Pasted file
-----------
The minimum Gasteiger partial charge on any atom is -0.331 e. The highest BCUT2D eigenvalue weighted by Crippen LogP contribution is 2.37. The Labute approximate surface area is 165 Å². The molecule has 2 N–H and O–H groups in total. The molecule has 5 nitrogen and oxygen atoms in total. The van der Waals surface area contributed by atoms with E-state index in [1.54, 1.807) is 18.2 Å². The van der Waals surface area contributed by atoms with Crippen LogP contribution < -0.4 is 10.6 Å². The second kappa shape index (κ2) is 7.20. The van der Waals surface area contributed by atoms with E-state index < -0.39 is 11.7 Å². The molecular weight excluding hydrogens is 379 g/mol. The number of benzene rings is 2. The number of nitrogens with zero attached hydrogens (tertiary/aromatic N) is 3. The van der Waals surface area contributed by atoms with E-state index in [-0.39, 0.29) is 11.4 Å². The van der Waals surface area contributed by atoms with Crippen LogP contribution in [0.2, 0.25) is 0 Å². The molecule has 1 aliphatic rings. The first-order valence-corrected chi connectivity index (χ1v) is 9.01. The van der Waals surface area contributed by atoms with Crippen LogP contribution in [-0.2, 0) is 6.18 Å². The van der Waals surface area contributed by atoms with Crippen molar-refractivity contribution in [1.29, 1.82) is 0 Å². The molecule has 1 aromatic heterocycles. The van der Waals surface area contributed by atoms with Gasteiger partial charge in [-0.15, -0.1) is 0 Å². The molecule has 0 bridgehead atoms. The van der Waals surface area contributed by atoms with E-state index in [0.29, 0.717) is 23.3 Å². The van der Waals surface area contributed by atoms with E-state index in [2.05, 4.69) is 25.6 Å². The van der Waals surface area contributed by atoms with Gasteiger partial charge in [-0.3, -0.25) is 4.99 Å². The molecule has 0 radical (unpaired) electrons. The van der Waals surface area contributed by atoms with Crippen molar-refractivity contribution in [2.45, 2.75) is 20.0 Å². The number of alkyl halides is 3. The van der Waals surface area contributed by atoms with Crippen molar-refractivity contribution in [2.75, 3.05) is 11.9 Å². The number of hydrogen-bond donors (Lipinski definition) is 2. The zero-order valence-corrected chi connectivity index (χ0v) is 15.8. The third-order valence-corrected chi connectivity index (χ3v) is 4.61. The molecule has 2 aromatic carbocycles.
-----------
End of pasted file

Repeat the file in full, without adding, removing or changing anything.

The minimum Gasteiger partial charge on any atom is -0.331 e. The highest BCUT2D eigenvalue weighted by Crippen LogP contribution is 2.37. The Labute approximate surface area is 165 Å². The molecule has 2 N–H and O–H groups in total. The molecule has 5 nitrogen and oxygen atoms in total. The van der Waals surface area contributed by atoms with E-state index in [1.54, 1.807) is 18.2 Å². The van der Waals surface area contributed by atoms with Crippen LogP contribution < -0.4 is 10.6 Å². The second kappa shape index (κ2) is 7.20. The van der Waals surface area contributed by atoms with E-state index < -0.39 is 11.7 Å². The molecular weight excluding hydrogens is 379 g/mol. The number of benzene rings is 2. The number of nitrogens with zero attached hydrogens (tertiary/aromatic N) is 3. The van der Waals surface area contributed by atoms with E-state index in [-0.39, 0.29) is 11.4 Å². The van der Waals surface area contributed by atoms with Crippen LogP contribution in [0.2, 0.25) is 0 Å². The molecule has 1 aliphatic rings. The first-order valence-corrected chi connectivity index (χ1v) is 9.01. The van der Waals surface area contributed by atoms with Crippen LogP contribution in [-0.2, 0) is 6.18 Å². The van der Waals surface area contributed by atoms with Crippen molar-refractivity contribution in [1.29, 1.82) is 0 Å². The molecule has 1 aromatic heterocycles. The van der Waals surface area contributed by atoms with Gasteiger partial charge in [-0.15, -0.1) is 0 Å². The molecule has 0 bridgehead atoms. The van der Waals surface area contributed by atoms with E-state index in [0.29, 0.717) is 23.3 Å². The van der Waals surface area contributed by atoms with E-state index in [2.05, 4.69) is 25.6 Å². The van der Waals surface area contributed by atoms with Gasteiger partial charge in [-0.3, -0.25) is 4.99 Å². The molecule has 0 radical (unpaired) electrons. The van der Waals surface area contributed by atoms with Crippen molar-refractivity contribution in [2.45, 2.75) is 20.0 Å². The number of alkyl halides is 3. The van der Waals surface area contributed by atoms with Crippen molar-refractivity contribution in [2.75, 3.05) is 11.9 Å². The number of hydrogen-bond donors (Lipinski definition) is 2. The zero-order valence-corrected chi connectivity index (χ0v) is 15.8. The third-order valence-corrected chi connectivity index (χ3v) is 4.61. The molecule has 2 aromatic carbocycles.